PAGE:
(Note: This blog has been written by Janet P., Pets Alive vet liaison)
It’s been one week today that Robert came home from the hospital. And what a hectic week it’s been! For anyone who doesn’t know Robert’s story, he was found in NYC with some abrasions on his body and no control of his hind end. He was brought to the city shelter where he sat for three days until his sweet, pathetic face was seen by our staff and he came to Pets Alive. Upon examination by our vet, he suggested we rush Robert directly to Oradell Animal Hospital (a 24-hour specialty practice) since the extent of his medical needs were beyond the realm of typical vet hospitals.
Oradell Animal Hospital admitted him later that evening and during his week long stay he underwent many tests and procedures (from ultrasounds, MRI, and finally spinal surgery). His neurologist diagnosed him with several conditions:
- T3-L3 myelopathy- non ambulatory paraplegia
- Traumatic disc rupture T13-L1, left sided hemilaminectomy on 3/1
- Upper motor neuron bladder and suspect chronic bladder muscle injury
- Suspect HBC (hit by car)—multiple abrasions (head, R elbow, R hock)
- Traumatic hepatopathy-resolving
Although no one could guarantee success, Robert’s neurologist was hopeful that surgical intervention and ‘cleaning’ up the region surrounding his ruptured disc could help restore Roberts previous functions. Our biggest setback was that no one could conclude how long Robert sat with this injury before receiving medical care. The longer he had lingered, the less of a chance that he would be able to regain the ability to walk or have control over his bladder.
His spinal surgery went well and was basically uneventful. But it took Robert several days before he had an appetite which limited what medications his doctors could get into him. Finally, with the help of a gastromotility agent, he regained his appetite and thus was released back to our care. Currently, Robert can not urinate on his own and needs to have his bladder expressed 2-3 times daily. He is suspected to have some damage to his bladder muscle from having an over-full bladder for a period of time, and thus is on several meds to help regain tone to his bladder muscle. The doctors are hopeful that by keeping his bladder empty, it can start to heal, however they did stress that he may always have trouble urinating. For the past week, we have been catheterizing him daily to make sure his bladder stays as empty as possible. Only time will tell whether he will gain better control on his own.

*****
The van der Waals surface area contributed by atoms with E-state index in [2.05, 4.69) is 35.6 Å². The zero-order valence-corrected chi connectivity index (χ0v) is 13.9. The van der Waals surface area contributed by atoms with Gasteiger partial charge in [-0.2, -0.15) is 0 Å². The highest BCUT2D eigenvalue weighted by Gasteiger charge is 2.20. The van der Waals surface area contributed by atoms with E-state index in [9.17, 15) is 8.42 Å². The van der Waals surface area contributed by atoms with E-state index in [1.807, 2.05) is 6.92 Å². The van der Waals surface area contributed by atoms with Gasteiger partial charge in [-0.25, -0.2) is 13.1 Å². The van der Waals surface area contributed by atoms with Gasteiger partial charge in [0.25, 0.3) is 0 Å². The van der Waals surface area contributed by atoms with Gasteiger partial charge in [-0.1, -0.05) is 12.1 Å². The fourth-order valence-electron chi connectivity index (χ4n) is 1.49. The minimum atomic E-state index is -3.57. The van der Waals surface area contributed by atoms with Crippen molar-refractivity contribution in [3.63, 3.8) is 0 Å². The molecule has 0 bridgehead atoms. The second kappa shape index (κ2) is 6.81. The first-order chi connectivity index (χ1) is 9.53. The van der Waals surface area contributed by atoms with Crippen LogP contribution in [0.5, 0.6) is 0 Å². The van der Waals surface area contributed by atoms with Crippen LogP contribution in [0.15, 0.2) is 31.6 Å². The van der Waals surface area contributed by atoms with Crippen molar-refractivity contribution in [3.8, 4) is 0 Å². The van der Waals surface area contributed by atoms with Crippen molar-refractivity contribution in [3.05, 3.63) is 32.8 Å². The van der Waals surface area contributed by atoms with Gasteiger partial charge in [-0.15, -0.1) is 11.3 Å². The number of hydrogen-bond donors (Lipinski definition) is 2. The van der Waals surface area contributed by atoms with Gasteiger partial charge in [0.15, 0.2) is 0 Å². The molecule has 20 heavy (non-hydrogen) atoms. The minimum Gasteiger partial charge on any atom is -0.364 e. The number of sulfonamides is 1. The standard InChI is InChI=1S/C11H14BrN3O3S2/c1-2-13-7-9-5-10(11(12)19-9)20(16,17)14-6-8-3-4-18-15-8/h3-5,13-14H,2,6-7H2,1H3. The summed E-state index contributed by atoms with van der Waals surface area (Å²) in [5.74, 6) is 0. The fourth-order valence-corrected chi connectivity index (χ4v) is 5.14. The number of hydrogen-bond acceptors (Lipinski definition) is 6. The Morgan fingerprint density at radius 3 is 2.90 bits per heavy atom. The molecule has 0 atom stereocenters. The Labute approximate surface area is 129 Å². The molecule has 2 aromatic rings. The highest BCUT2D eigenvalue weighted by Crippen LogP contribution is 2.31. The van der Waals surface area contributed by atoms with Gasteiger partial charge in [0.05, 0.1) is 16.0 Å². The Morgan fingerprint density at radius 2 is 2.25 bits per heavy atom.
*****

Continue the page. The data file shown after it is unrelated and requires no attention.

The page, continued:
In addition to his bladder medications, Robert was discharged with six other medications, ranging from pain medications, to antibiotics. He takes approximately 10 pills three times daily (thank goodness for liverwurst!). His doctors stressed the fact that Robert needs to stay strictly confined for 4-6 weeks. He may be carried or sling-walked to go to the bathroom several times a day, but this should be his ONLY exercise. Dogs are at risk of rupturing more disc material from the site where surgery was performed if they over-exercise during the first month after surgery, so keeping him still is a priority. We are also keeping him on well padded surfaces and making sure he is not laying in the same position too long as he will develop pressure sores. Robert also has gentle range of motion exercises performed throughout the day as well as massage of his muscles.
Fortunately for us, Robert has been a sweet boy throughout our handling of him. It is indeed heartbreaking to see him get frustrated with his immobility, but even if Robert is to use a cart in the near future his spine needs to heal for several weeks first, or MORE damage may result.
Robert now has a small run built outside where he can lay on warm sunny days to help keep his spirits high. His switch to a high fiber diet has helped firm up his stool and keep it easier to keep clean. Robert also has a splint on his hind right foot, due to instability from his probable car accident. We are changing in regularly as needed to keep it clean and dry. At this point, only time, patience and healing will tell what is in store for Robert. He is scheduled for a recheck with his neurologist in one week. And although we are all praying that he regains the ability to walk and urinate on his own, our most important focus is keeping Robert comfortable and happy. And hopefully, with lots of love, everything else will fall into place!
Filed in Animal Rescue, Case Studies by kerry on Mar 15, 2012. There are 30 Comments